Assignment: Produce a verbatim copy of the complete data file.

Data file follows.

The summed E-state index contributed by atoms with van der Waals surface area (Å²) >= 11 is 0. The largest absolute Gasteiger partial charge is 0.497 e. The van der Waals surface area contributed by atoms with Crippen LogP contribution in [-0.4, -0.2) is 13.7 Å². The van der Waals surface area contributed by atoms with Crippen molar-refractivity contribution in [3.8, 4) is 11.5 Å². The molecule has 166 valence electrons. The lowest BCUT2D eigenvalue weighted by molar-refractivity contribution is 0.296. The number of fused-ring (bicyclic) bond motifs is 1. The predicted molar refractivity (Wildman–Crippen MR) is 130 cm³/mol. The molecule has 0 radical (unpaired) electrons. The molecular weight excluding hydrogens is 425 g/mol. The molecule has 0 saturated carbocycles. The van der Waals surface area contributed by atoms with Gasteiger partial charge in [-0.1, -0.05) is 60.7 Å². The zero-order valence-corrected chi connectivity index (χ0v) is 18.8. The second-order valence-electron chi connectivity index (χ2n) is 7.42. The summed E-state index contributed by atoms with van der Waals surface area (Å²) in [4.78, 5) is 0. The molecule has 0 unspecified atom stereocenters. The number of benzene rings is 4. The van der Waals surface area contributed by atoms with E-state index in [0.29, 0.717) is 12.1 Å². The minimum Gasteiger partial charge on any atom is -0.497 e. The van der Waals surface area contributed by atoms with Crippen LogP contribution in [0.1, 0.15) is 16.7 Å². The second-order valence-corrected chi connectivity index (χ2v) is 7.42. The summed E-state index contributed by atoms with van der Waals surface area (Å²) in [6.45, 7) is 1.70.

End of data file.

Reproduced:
The summed E-state index contributed by atoms with van der Waals surface area (Å²) >= 11 is 0. The largest absolute Gasteiger partial charge is 0.497 e. The van der Waals surface area contributed by atoms with Crippen LogP contribution in [-0.4, -0.2) is 13.7 Å². The van der Waals surface area contributed by atoms with Crippen molar-refractivity contribution in [3.8, 4) is 11.5 Å². The molecule has 166 valence electrons. The lowest BCUT2D eigenvalue weighted by molar-refractivity contribution is 0.296. The number of fused-ring (bicyclic) bond motifs is 1. The predicted molar refractivity (Wildman–Crippen MR) is 130 cm³/mol. The molecule has 0 radical (unpaired) electrons. The molecular weight excluding hydrogens is 425 g/mol. The molecule has 0 saturated carbocycles. The van der Waals surface area contributed by atoms with Gasteiger partial charge in [-0.1, -0.05) is 60.7 Å². The zero-order valence-corrected chi connectivity index (χ0v) is 18.8. The second-order valence-electron chi connectivity index (χ2n) is 7.42. The summed E-state index contributed by atoms with van der Waals surface area (Å²) in [4.78, 5) is 0. The molecule has 0 unspecified atom stereocenters. The number of benzene rings is 4. The van der Waals surface area contributed by atoms with E-state index in [0.29, 0.717) is 12.1 Å². The minimum Gasteiger partial charge on any atom is -0.497 e. The van der Waals surface area contributed by atoms with Crippen LogP contribution in [0.1, 0.15) is 16.7 Å². The second-order valence-corrected chi connectivity index (χ2v) is 7.42. The summed E-state index contributed by atoms with van der Waals surface area (Å²) in [6.45, 7) is 1.70.